"In these type of massive movements there is often a rejection toward any sort of representation," Boric said. "But spokesmen will be needed to mediate with authorities and obtain planned goals. The work has to be permanent _ they have to create representation and dispute the power of traditional politicians."
The protests in Brazil are fresh and still running on adrenaline. Some of the biggest actions are planned for Thursday night in dozens of cities across the country.
Only one organized group has shown any control of the mobilizations so far, the Free Fare Movement that has fought since 2006 to make public transportation free across Brazil. The group's first protest in Sao Paulo last Thursday drew such a harsh police crackdown that hundreds of thousands of Brazilians were incited to take to the streets with every lament under the sun.
The Free Fare Movement has stuck to its one issue, and won its demands by putting forth leaders who could negotiate with governments.
The rest of the protesters have coalesced only around a general dissatisfaction with the sorry state of public services versus the high taxes citizens pay, as well as the billions of dollar spent on stadiums for the coming World Cup and Olympics.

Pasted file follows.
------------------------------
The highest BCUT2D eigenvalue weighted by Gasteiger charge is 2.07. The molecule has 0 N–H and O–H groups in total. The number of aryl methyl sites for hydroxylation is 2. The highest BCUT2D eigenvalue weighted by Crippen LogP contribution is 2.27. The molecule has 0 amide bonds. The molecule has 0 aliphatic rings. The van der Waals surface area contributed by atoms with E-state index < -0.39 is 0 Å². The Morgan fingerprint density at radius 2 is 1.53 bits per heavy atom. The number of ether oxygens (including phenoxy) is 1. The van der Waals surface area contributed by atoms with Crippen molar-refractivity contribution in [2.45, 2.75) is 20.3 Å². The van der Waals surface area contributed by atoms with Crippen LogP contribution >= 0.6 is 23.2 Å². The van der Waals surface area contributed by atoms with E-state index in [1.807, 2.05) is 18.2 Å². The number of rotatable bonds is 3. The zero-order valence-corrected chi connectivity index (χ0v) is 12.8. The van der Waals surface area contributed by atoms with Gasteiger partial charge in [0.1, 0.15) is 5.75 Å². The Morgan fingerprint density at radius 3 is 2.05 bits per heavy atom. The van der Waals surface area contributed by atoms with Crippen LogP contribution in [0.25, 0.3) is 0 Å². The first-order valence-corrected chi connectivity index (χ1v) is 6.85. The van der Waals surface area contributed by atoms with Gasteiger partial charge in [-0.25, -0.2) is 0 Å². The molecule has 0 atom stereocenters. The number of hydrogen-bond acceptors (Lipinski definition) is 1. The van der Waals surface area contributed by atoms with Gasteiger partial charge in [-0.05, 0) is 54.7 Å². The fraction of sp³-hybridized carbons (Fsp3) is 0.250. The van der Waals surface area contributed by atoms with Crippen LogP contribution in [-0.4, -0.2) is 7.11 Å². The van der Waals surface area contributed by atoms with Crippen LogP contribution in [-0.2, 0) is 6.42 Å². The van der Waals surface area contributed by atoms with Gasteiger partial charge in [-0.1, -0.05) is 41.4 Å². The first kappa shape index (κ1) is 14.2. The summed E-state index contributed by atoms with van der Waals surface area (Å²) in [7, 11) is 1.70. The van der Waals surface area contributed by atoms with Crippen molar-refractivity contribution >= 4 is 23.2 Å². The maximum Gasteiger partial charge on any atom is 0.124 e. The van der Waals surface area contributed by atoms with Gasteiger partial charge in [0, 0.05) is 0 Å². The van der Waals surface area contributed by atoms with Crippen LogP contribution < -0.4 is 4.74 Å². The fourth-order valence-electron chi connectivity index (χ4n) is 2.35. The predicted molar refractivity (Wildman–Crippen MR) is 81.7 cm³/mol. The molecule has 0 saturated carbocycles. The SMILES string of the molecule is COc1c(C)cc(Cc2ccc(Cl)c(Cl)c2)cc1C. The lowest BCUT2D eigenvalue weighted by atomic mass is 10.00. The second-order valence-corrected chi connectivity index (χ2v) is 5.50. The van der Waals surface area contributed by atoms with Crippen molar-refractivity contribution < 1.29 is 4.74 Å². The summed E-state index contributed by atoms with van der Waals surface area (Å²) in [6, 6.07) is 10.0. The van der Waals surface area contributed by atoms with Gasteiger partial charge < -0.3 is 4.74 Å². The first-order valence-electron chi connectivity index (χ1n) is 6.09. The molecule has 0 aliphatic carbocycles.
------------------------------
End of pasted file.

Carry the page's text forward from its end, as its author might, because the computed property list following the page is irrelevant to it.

But when pressed on how to turn frustration and disparate demands into concrete results, few on the streets could describe a way forward. In Salvador on Thursday, about 5,000 protesters couldn't even agree on a single march route, instead splitting up into two groups.
Ricardo Hammem, a 37-year-old lawyer attending a Sao Paulo rally in a black suit and tie this week, said that despite the amorphous nature of the protests and the lack of central leadership nationwide, the most important step had already been taken.
"It's been a long time coming. Everyone here is unsatisfied, but no one ever complains," he said. "Everyone waits for others to start."
Leonardo Avritzer, a political science professor at the University of Belo Horizonte, said time was short to harness the protests' momentum.